As an expert sommelier and brewer, I have had the opportunity to work with a wide variety of fruits, including apples. It is fascinating to learn about the journey these fruits take before reaching our grocery stores. When it comes to apples, it is surprising to note that the average supermarket apple is actually over a year old. Let me explain why.
Apples are harvested in the United States during a relatively short period, typically between August and September. This means that if we were to rely solely on locally grown apples, we would only have fresh apples available for a few months of the year. To meet the demand for apples year-round, various techniques are employed to prolong their shelf life.
One of the methods used is the application of chemicals to the apples. These chemicals serve to slow down the ripening process, allowing the apples to stay fresh for longer periods. While these chemicals are considered safe for consumption, it is important to note that some consumers may prefer to opt for organic apples, which are grown without the use of synthetic chemicals.
Additionally, apples are kept in cold storage to delay their ripening. This involves storing the apples in controlled environments with low temperatures and high humidity. Cold storage helps to preserve the apples by slowing down the natural enzymatic processes that cause them to ripen and eventually spoil. While cold storage can extend the shelf life of apples, it does not completely halt the aging process, hence the reason why most grocery store apples are still quite old by the time they reach our shopping carts.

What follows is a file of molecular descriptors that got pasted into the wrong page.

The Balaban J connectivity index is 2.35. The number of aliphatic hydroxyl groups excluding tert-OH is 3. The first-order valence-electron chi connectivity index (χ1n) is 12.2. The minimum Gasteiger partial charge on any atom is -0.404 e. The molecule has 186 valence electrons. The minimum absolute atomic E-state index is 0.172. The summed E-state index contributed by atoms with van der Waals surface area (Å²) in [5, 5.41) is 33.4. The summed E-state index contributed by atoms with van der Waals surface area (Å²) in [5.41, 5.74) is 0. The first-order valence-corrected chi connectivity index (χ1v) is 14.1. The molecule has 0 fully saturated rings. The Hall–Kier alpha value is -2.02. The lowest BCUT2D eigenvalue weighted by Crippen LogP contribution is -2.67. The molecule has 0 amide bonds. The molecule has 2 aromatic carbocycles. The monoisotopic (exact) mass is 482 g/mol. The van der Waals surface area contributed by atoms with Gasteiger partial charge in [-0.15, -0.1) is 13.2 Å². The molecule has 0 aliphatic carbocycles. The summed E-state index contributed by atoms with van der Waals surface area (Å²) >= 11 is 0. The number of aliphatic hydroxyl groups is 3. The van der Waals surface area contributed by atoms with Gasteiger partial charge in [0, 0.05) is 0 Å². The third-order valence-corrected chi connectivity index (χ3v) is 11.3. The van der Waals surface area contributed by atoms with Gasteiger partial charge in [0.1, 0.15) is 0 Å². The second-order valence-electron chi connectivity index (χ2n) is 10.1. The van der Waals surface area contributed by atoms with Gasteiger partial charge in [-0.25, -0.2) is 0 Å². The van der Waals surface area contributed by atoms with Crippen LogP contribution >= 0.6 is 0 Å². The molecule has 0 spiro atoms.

The fact that most supermarket apples are over a year old raises concerns about their freshness and nutritional value. Freshly harvested apples are known to be rich in vitamins, minerals, and antioxidants. However, as time goes by and the apples age, some of these nutrients may degrade. While apples can still provide a certain level of nutrition even after being stored for an extended period, it is worth considering the potential differences in nutritional content between freshly harvested apples and those that have been in storage for months.
Having worked closely with fruit in my profession, I have had the opportunity to taste apples at different stages of their life cycle. While there is a noticeable difference between freshly harvested apples and those that have been stored for months, it is important to note that the taste and texture of apples can vary depending on the variety and the specific growing conditions. Some apple varieties are better suited for long-term storage, while others are best enjoyed shortly after harvest.
It is indeed surprising to learn that most grocery store apples are over a year old. The use of chemicals and cold storage techniques allows apples to be available to consumers throughout the year, but it does raise questions about freshness and nutritional value. As consumers, it is important for us to be aware of these factors and make informed choices when selecting our apples.